LumaRay FL-12RX. Rating: 92%
LumaRay seem to be making a name for themselves now by creating lights which manage to both look rather cool, and work really really rather well. The FL12RX, launched in Autumn 2006 being no exception. It was a bit of a step away from the path chosen for the original FL series lights in that it was the first to feature any real drive electronics - in this case bringing multiple operating modes into the equation as well.
I admit that I looked upon this "progress" with a little trepidation. One of the things I liked so much about the earlier LumaRay FL series was the simplicity - there was very little to go wrong, and anyone with half a brain cell could use them. Multiple modes can be handy, provided they've been applied correctly. Have LumaRay done a good job of it?
...You're just going to have to read on to find out!
|Available from:||Manufacturer's website.|
|Size:||21.5 x 5.5cm.|
|Number of lamps:||12.|
|Lamp Type:||5mm LED (11x Nichia CS series, 1x red) with custom optics.|
|Peak Beam intensity:||~820,000 mcd (manufacturers claim).|
|Total Luminous Flux:||Maximum of 86 Lumens (manufacturers claim).|
|Lamp Current:||Unknown - to be measured.|
|Lamp Colour:||White and Red.|
|Body finishes available:||Plastic (GE Xenoy™) - Gunmetal colour. (Also available: White, black, two tone yellow-grey).|
|Battery type:||3 C-size. Alkaline recommended.|
|Battery life:||Varies by mode - see text below.|
|Switch Type:||Twist bezel on/off and mode switch.|
|Water Resistance:||Waterproof. Submersible to 50 feet.|
|Approximate Beam angle:||Varies by mode - see text below.|
|Notes:||Light is supplied with instruction manual only, no accessories are included.
Two year limited warranty (USA Only) on workmanship & materials.
|Review Date:||8th February 2007.|
|Related pages:||LumaRay FL-6 (2005 model) Review|
|LumaRay FL-12 (2005 model) Review|
When you first receive your FL6, you'll know what it is right away - LumaRay are one of only two companies I know that package things in triangular prism shaped boxes - the other thing that comes in boxes of this shape of course being Toblerone chocolates.
Inside the innovative packing you will find, not as you may expect given the holes, something small fluffy and alive, but two sturdy plastic bags (which the vast majority of you WILL need scissors to get into unless you have claw-like fingernails such as mine), containing your brand shiny new flashlight, and its instruction manual.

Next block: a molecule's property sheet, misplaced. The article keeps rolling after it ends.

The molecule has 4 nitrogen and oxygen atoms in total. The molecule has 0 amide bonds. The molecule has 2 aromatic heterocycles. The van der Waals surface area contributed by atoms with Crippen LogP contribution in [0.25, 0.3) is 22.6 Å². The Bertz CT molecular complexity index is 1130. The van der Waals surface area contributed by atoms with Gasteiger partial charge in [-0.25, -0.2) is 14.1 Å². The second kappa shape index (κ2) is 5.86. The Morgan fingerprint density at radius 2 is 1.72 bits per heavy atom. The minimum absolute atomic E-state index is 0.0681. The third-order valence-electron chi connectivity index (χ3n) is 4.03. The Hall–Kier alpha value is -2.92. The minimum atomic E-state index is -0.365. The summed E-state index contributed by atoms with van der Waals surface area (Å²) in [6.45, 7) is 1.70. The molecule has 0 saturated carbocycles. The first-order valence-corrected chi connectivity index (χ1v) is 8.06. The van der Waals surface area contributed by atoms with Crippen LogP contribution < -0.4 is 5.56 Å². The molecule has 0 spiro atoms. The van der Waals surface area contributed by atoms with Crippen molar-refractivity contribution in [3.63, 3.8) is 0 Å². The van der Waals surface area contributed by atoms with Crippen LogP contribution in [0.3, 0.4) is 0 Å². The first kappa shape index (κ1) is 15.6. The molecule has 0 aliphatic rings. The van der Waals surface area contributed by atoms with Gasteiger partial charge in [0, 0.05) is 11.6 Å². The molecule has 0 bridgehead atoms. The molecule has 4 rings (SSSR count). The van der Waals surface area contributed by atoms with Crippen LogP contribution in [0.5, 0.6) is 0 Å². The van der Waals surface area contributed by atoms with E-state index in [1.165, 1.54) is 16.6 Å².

I'm glad to report that this is one of those packages that you do not have to tear into a million pieces to get into. Just cut through the two pieces of tape holding the box closed (knife or scissors required - trust me), pull the tab out, and unfold. It's a little mini cardboard-engineering marvel in itself.
Now, this bit's important...when you first pick the light up, prepare to be less than filled with confidence - without batteries in, it *feels* cheap and plasticy, quite simply because it weighs virtually nothing. Ignore that though, and wait to make judgments on the feel and balance of the light until you've put the batteries in.
Visually, the first impression you'll get is probably that this is the strangest (and in my opinion one of the coolest) looking flashlight that you've ever laid eyes on. Right from the techno-industrial sort of arrangement around the neck of the light, to the magnifying lens equipped head, it all looks like something right out of Star Wars...no point in dodging the issue...it looks like a light sabre! Especially in the deep gunmetal colour of this unit. The FL12RX is available in a choice of colours unlike the first generation FL6/12, which were only available in this gunmetal finish. White, black and a two-tone grey/yellow colour now make up the rest of the colour options.
These all have their place I think, the existing gunmetal finish was, and still is my favorite, just because it looks so smart. The black is a more purposeful version, designed more with use as an everyday tool in mind. The yellow/grey combination is certainly an interesting one, in my mind fitting in with the somewhat sci-fi styling rather well too, as well as being clearly more aimed at trades where high visibility is the order of the day (I can just see Kaylee pulling it out of her toolbox and using it to look around the engine in Serenity too...or is that just me watching too much Firefly again?). Finally, the new white colour deserves a mention, especially where individuality is concerned. Think about it, when is the last time you saw a white flashlight?
...aside from anything else, I think if in Star Wars, the Storm Troopers had light sabres...they'd look like the white FL6 in this photo does...but that's just me.
(Photograph above taken from a page on LumaRay's website, and is used with permission)
The FL12RX, like all of its predecessors is powered by three ordinary C size batteries (alkaline ones being recommended).
The batteries will last a LONG time in this light, the actual amount varying depending on what mode the light is used in (more on them later). The figures below are taken from LumaRay's website, so your actual findings may vary somewhat - especially depending on the batteries you use (I generally use Duracell's Ultra M3 type, despite the high price).
Mode 1 (Full Power): Up to 8 hours at high brightness, around 400 hours continuous running time.
Mode 2 (Wide Beam): Up to 20 hours at high brightness, around 600 hours continuous running time.
Mode 3 (Red LED only): Up to 6 months(!)